Jesus baptized and tempted
First in a series, “Jesus On The Way To Cross” 2/18
Genesis 22:1-18 // James 1:12-18 // Mark 1:9-15
Grace, mercy, and peace to you from our Lord and Savior Jesus Christ.
Dear Friends in Christ,
In the season of Lent and beyond, we are turning toward our Gospel readings and understanding the way that we are on the Road with Jesus, on the way to the cross, seeing Jesus in all of his hiddenness and in all of his glory, even as we travel the road to his death and resurrection.
We are seeing Jesus on the way. I don’t do as much traveling nowadays as I did before, but I remember the days when I hit the road pretty often. There are a few waypoints that I’ll always remember: mile marker 72 on Highway 41 near Allenton always marked the last miles home from Green Bay. The Horicon Marsh with its Great Blue Herons always marked halfway to Grandma and Grandpa Utech’s house, and Ames, Iowa marked halfway from my vicarage in Nebraska to Laura up in the Cities.
But what I remember the most today is the way that my little town of West Bend Wisconsin looked every time I left it. Every time I went to college, or to camp, or to Seminary school, every time I left my childhood home, I can see in my mind’s eye the route out of town, past the Public High school that I took swim lessons at, past the Egbert and Guido’s Citgo gas station, take a right at what’s now a roundabout, a left on county road P, and then you’ll be past the County fair Grounds before getting on the highway and off you go.
There was nostalgia even in the moment of leaving, of going off on a journey, and it makes every familiar thing have a newer meaning – perhaps not newer, but a deeper meaning.
This is the first Sunday in Lent, after Ash Wednesday. We push ashes on our head to remember our sin and our fate and the hope we have in Jesus alone. And this is the first Sunday IN Lent. Note that it is a Sunday IN Lent, not of Lent. It is meant to be a little Easter within a season of repentance. Today, we begin a journey, one that many of you have gone through many times, some of you none at all, a particularly and peculiarly Christian journey, six weeks of tracing the moments of Jesus on the way to the cross.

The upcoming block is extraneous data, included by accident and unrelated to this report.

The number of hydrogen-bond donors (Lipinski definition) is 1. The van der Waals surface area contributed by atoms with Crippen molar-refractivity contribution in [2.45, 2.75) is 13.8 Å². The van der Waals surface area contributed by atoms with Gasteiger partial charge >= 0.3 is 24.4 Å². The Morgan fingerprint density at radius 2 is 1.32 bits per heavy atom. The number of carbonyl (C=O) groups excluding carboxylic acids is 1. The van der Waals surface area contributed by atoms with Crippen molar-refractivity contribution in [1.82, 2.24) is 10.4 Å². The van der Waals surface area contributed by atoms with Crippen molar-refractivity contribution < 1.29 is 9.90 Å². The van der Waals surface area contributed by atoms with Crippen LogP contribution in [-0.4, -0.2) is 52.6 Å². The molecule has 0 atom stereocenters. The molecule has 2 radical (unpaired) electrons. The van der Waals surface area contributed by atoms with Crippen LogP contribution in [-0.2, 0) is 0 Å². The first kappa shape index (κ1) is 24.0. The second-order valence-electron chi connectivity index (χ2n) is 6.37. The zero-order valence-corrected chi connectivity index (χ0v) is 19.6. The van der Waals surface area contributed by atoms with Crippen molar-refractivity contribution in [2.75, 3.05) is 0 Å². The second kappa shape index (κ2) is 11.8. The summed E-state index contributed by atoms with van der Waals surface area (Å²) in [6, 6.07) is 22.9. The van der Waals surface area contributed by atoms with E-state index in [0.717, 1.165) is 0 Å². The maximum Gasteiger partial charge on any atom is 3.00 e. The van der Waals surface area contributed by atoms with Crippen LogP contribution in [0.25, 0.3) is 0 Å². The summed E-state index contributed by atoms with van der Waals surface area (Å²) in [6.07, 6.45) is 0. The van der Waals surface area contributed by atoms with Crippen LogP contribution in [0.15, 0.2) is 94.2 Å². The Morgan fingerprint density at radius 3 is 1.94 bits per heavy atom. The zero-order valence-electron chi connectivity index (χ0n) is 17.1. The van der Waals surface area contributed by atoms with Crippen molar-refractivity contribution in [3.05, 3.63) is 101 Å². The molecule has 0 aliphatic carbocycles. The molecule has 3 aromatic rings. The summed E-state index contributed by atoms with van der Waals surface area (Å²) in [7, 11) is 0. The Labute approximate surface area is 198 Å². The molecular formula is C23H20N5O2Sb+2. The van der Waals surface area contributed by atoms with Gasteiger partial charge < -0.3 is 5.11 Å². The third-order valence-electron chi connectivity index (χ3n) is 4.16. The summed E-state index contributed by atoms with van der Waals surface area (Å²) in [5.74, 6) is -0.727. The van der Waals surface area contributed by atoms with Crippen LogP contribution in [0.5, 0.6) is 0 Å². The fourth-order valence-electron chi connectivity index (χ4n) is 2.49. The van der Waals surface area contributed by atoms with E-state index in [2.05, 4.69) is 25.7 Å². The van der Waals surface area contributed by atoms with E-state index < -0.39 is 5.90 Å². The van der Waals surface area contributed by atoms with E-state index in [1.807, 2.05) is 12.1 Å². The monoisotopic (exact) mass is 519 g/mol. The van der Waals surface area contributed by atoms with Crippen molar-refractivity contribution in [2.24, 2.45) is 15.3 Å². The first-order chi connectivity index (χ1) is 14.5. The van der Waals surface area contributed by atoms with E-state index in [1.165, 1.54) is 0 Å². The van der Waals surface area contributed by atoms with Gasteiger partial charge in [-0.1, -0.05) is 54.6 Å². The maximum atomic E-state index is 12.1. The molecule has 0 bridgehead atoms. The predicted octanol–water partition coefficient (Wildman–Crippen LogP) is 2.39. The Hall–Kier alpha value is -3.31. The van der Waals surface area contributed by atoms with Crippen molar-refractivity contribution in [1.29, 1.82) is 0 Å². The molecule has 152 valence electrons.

Today, we start at the beginning, with this really interesting beginning of the Gospel of Mark. After his introduction, we see Jesus splash onto the scene in two fascinating events. He is baptized, to fulfill all righteousness, revealing that he is the eternal son of the Father, the second person of the Trinity, revealing the glory of our God who is three in one and one in three, just try to wrap your mind around that, and then as he is led and directed by the spirit, he’s flung out into the wilderness immediately – cast out (that’s the same word used when he casts out demons) there by the will of the Holy Spirit – to be tempted by Satan. How could that happen? Why did that happen?
We see here side by side the height of his Godhood and the fullness of his manhood. We see here that he is absolutely divine and that he is completely human.
Jesus, the one in whom the Father is well-pleased, is tempted by Satan, by the accuser, whose desires are disordered and who seeks to disorder Jesus’s desires. Disordered. That’s a word I lift from a 4th Century kind of a guy, St. Augustine of Hippo. Sin isn’t just doing stuff wrong, even though that’s one way of saying it. Sin is desiring things – even good things – out of order, desiring a thing without caring about the consequences.
First, we turn to the Gospel reading and our Epistle reading. James tells us, Desiring gives birth to sin, and sin when it is fully grown leads to death. This is a strong warning against desire, against sin, against the dis-ordering of what God has ordered and called good in its time.
What do we desire the most? I would imagine most of us desire good things. To be free from decline. To have the freedom to make our own choices. To have pleasure without consequence. To have a happy family. To live a life of consequence. Those are good desires.
But what does it mean to desire God above all things? In other words, for the Christian, what does it mean to have rightly ordered desires?